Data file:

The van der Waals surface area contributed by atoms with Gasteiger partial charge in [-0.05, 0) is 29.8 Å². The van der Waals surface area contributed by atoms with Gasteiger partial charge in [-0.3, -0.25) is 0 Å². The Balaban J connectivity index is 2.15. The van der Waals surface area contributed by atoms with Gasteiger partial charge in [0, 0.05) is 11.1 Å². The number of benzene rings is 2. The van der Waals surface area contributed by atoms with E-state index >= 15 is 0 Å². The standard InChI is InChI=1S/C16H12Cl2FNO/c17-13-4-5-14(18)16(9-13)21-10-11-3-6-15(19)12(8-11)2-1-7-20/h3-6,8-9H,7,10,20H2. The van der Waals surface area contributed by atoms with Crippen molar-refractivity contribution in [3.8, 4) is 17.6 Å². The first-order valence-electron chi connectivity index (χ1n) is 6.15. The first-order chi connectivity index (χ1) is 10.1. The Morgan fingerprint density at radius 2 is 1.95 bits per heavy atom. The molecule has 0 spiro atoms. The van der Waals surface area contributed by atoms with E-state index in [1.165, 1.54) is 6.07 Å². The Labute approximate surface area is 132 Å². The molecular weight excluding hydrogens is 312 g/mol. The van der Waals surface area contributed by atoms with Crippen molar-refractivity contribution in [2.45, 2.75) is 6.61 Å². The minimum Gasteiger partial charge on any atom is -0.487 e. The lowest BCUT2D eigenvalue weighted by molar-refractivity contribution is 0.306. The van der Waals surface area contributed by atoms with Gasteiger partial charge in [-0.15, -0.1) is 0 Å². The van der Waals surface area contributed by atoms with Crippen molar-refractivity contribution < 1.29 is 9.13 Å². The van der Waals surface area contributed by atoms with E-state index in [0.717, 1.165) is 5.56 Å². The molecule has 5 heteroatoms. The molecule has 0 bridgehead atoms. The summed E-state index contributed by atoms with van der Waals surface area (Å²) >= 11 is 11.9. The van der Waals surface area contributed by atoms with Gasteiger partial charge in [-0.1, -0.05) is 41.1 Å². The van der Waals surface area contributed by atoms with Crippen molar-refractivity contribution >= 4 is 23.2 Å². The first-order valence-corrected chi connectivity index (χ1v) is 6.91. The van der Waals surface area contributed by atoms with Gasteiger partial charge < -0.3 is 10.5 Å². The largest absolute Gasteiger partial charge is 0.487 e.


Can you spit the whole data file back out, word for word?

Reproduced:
The van der Waals surface area contributed by atoms with Gasteiger partial charge in [-0.05, 0) is 29.8 Å². The van der Waals surface area contributed by atoms with Gasteiger partial charge in [-0.3, -0.25) is 0 Å². The Balaban J connectivity index is 2.15. The van der Waals surface area contributed by atoms with Gasteiger partial charge in [0, 0.05) is 11.1 Å². The number of benzene rings is 2. The van der Waals surface area contributed by atoms with E-state index >= 15 is 0 Å². The standard InChI is InChI=1S/C16H12Cl2FNO/c17-13-4-5-14(18)16(9-13)21-10-11-3-6-15(19)12(8-11)2-1-7-20/h3-6,8-9H,7,10,20H2. The van der Waals surface area contributed by atoms with Crippen molar-refractivity contribution in [3.8, 4) is 17.6 Å². The first-order valence-electron chi connectivity index (χ1n) is 6.15. The first-order chi connectivity index (χ1) is 10.1. The Morgan fingerprint density at radius 2 is 1.95 bits per heavy atom. The molecule has 0 spiro atoms. The van der Waals surface area contributed by atoms with E-state index in [1.165, 1.54) is 6.07 Å². The Labute approximate surface area is 132 Å². The molecular weight excluding hydrogens is 312 g/mol. The van der Waals surface area contributed by atoms with Crippen molar-refractivity contribution in [2.45, 2.75) is 6.61 Å². The minimum Gasteiger partial charge on any atom is -0.487 e. The lowest BCUT2D eigenvalue weighted by molar-refractivity contribution is 0.306. The van der Waals surface area contributed by atoms with Gasteiger partial charge in [-0.15, -0.1) is 0 Å². The van der Waals surface area contributed by atoms with Crippen molar-refractivity contribution < 1.29 is 9.13 Å². The van der Waals surface area contributed by atoms with E-state index in [0.717, 1.165) is 5.56 Å². The molecule has 5 heteroatoms. The molecule has 0 bridgehead atoms. The summed E-state index contributed by atoms with van der Waals surface area (Å²) >= 11 is 11.9. The van der Waals surface area contributed by atoms with Gasteiger partial charge in [-0.1, -0.05) is 41.1 Å². The van der Waals surface area contributed by atoms with Crippen molar-refractivity contribution >= 4 is 23.2 Å². The first-order valence-corrected chi connectivity index (χ1v) is 6.91. The van der Waals surface area contributed by atoms with Gasteiger partial charge < -0.3 is 10.5 Å². The largest absolute Gasteiger partial charge is 0.487 e.